Patrick Nagel Beyond Duran Duran: Rediscovering His Clearly Defined Body of Work

Patrick Nagel - 'Lucky Strike' Acrylic on Illustration Board. Sold for $31,000 via Leonard Auction (March 2021) Patrick Nagel - 'Lucky Strike' Acrylic on Illustration Board. Sold for $31,000 via Leonard Auction (March 2021)
Patrick Nagel, Playboy illustrations from 1976-1989 issue (Flickr)

Patrick Nagel, Playboy illustrations from 1976-1989 issue (Flickr)

Capturing an essence of the 1980s aesthetic, Patrick Nagel’s blend of Art Deco and Pop Art oozed with the fashionable and sophisticated vibe of the era, which was enshrined with the production of Duran Duran’s Rio album artwork in 1982. Nagel’s iconic painting of cool detachment influenced fashion throughout the decade, but his body of work extends far beyond that iconic image and is currently enjoying a renaissance at auction.

“I remember when he (Patrick Nagel) first photographed me he remarked that my lips were my most outstanding facial feature. He said they seemed to have an anatomy of their own. Never have lips felt so naked. He had a way of seeing every detail and revealing them all on canvas,” Joan Collins, The Art of Patrick Nagel, 1985

Sensual and stylized with sharp lines, bold colors, and simplified forms of fashionably glamorous women, Patrick Nagel would be propelled to worldwide fame by Duran Duran’s Rio album and become synonymous with the 1980s aesthetic. Instantly recognizable and stylistically accomplished, the American born Pop Artist’s clean lines, flat color, and compositional elements would leave a crisp and sexualized impression on the history of Western art.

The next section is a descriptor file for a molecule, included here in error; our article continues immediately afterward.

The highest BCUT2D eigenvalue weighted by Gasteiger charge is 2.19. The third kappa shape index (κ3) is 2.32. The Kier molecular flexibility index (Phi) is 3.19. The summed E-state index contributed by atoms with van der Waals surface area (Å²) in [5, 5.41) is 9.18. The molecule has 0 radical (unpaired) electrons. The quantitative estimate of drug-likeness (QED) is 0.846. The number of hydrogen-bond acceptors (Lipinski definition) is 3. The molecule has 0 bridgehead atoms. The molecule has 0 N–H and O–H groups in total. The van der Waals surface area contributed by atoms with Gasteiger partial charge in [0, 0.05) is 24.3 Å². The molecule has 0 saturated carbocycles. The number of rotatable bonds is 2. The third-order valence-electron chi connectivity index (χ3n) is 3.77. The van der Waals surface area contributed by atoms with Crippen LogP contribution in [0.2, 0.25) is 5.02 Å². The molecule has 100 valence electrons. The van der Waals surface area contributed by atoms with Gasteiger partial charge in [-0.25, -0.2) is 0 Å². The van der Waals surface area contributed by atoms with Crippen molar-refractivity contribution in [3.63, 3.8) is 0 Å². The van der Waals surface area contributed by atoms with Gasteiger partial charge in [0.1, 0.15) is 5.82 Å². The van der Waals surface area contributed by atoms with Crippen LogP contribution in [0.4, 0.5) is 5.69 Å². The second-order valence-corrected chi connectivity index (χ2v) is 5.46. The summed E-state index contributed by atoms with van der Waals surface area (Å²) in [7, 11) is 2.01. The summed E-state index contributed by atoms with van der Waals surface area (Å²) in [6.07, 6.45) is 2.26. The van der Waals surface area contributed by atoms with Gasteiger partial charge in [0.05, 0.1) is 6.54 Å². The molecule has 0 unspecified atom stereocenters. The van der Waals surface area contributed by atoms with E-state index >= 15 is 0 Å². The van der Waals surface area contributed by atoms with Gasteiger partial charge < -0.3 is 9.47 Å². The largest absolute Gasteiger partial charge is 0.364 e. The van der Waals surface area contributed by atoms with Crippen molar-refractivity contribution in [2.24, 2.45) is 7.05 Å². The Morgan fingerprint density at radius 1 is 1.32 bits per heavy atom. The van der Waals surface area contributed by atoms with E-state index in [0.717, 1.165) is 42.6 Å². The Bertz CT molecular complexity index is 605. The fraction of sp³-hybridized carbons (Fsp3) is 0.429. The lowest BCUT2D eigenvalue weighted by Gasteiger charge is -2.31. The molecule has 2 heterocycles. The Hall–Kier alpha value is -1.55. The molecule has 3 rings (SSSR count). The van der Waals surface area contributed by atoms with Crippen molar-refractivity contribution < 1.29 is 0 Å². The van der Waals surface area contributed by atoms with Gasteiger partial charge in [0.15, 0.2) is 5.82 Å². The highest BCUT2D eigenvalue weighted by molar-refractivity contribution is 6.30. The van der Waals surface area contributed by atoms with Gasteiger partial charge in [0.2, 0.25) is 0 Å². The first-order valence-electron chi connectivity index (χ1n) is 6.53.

Artists like Roy Lichtenstein and Andy Warhol are the obvious masters of Pop Art, but Nagel created a body of work that has a more immediate connection with the viewer, often thanks to the strong features and piercing stare of the enigmatic featured women that made him a unique artist. The sale of two million copies of Rio in the United States saw his work permanently etched into pop culture, but his distinctive body of work is not merely confined to a girl who dances on the sand.

Like so many before him, Nagel supplemented his income with commercial work, primarily for Playboy, and he regularly contributed to the magazine with approximately a painting in every issue between 1975 and 1984. It was during this time that he honed what would later become a public infatuation with the ‘Nagel Woman’. He also took commissions from Harper’s and Psychology Today, as well as various magazines, book covers, and advertisements. Because of his background though, Nagel’s art is often unfairly categorized as illustration, which cruelly separates him from his Pop Art equals.

From his Art Deco apartment in Talmadge, Koreatown, which was once home to Buster Keaton, Nagel created his iconic images. First photographing his models before inking his Pop-minimalist linework, Nagel is said to have sipped martinis and listened to Cole Porter while working. Embossed with the crisp sheen of the decade, Nagel’s style also draws its influence from Japanese woodblock prints, as well as Erté’s Art Deco figures. During a period of great cultural and creative change, Nagel’s work played a significant role in shaping the decade thanks to the alluring, cool sex of his art.

Patrick Nagel - Joan Collins. Sold for $118,750 via Christie’s (September 2019)

Patrick Nagel – Joan Collins. Sold for $118,750 via Christie’s (September 2019).

Joan Collins